Australian cybersecurity start-up UpGuard revealed on Wednesday that information about 540 million Facebook users gathered by the Cultura Colectiva media company was publicly accessible via an unprotected Amazon S3 bucket.
The public records were said to include account names, user IDs, comments, reactions and other information. UpGuard said it emailed Cultura Colectiva about the issue on January 10 and 14. When it didn’t receive a response, it emailed Amazon Web Services (AWS) on January 28 and then again on February 21, as the data remained accessible.
The security firm said the data stored by Cultura Colectiva remained available until Bloomberg contacted Facebook for comment on April 3. Then, after months of inaction from both Cultura Colectiva and AWS, information about more than half a billion people was finally taken down. It’s not clear why AWS didn’t remove it sooner.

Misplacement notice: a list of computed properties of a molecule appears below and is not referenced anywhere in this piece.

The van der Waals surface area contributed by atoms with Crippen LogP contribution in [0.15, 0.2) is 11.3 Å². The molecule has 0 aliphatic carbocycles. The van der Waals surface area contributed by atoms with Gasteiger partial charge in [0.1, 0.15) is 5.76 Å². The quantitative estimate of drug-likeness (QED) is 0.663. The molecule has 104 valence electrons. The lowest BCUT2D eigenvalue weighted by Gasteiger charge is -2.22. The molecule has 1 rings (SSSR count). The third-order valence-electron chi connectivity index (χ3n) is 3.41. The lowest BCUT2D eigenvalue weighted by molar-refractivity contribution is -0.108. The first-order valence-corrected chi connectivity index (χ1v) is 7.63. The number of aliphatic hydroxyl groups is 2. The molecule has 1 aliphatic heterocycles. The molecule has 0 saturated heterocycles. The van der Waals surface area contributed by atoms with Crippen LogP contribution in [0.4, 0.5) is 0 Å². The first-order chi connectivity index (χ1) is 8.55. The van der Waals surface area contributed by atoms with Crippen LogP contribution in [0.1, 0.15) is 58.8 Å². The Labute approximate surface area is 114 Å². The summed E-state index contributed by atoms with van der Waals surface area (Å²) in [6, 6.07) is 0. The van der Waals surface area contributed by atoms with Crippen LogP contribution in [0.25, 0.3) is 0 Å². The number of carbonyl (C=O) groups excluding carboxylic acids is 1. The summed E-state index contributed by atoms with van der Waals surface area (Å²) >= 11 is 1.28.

According to the BBC, Facebook (the company) said that Cultura Colectiva’s decision to store information about its Facebook (the social network) users outside of official Facebook (the platform) servers violated its terms of service. That allowed the company to facilitate the records being taken down from AWS.
This might seem like a victory for Facebook: it was made aware of a company exposing user data and acted swiftly to protect its users. But, just like the Cambridge Analytica scandal, this shows that Facebook struggles to enforce its policies. Cultura Colectiva’s records were exposed for several months after UpGuard's disclouse and who knows how long before that.
Facebook’s platform offers access to more data than most people can fathom. The company is obligated to make sure other companies gather, use and store that data responsibly. Both here and with the Cambridge Analytica scandal Facebook didn’t—and perhaps couldn’t—do that until the issues attracted public scrutiny. (To say nothing of the company’s own mismanagement of user data.)
The revelation was part of a larger UpGuard report about how companies often fail to secure information stored with AWS. The security firm discovered another company, At The Pool, exposed data about 22 million of its users via the service as well. And the list doesn’t stop there.
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Nathaniel Mott is a freelance news and features writer for Tom's Hardware US, covering breaking news, security, and the silliest aspects of the tech industry.